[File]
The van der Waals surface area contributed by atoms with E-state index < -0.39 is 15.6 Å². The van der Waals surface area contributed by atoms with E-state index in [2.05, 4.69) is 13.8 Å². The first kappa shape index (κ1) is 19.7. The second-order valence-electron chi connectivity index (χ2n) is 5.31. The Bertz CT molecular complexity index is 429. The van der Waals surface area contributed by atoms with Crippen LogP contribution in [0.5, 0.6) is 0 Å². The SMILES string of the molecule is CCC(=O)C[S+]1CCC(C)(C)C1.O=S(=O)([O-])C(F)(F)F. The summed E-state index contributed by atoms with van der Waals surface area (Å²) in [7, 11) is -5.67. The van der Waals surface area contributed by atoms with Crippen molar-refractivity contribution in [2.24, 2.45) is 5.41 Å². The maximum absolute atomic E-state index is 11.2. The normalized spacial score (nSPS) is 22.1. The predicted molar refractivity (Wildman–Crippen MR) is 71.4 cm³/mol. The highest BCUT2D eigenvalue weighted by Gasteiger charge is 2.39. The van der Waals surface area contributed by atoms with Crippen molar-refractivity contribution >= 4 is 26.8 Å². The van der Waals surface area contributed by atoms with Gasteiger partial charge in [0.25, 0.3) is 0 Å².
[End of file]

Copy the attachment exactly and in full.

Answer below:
The van der Waals surface area contributed by atoms with E-state index < -0.39 is 15.6 Å². The van der Waals surface area contributed by atoms with E-state index in [2.05, 4.69) is 13.8 Å². The first kappa shape index (κ1) is 19.7. The second-order valence-electron chi connectivity index (χ2n) is 5.31. The Bertz CT molecular complexity index is 429. The van der Waals surface area contributed by atoms with Crippen LogP contribution in [0.5, 0.6) is 0 Å². The SMILES string of the molecule is CCC(=O)C[S+]1CCC(C)(C)C1.O=S(=O)([O-])C(F)(F)F. The summed E-state index contributed by atoms with van der Waals surface area (Å²) in [7, 11) is -5.67. The van der Waals surface area contributed by atoms with Crippen molar-refractivity contribution in [2.24, 2.45) is 5.41 Å². The maximum absolute atomic E-state index is 11.2. The normalized spacial score (nSPS) is 22.1. The predicted molar refractivity (Wildman–Crippen MR) is 71.4 cm³/mol. The highest BCUT2D eigenvalue weighted by Gasteiger charge is 2.39. The van der Waals surface area contributed by atoms with Crippen molar-refractivity contribution >= 4 is 26.8 Å². The van der Waals surface area contributed by atoms with Gasteiger partial charge in [0.25, 0.3) is 0 Å².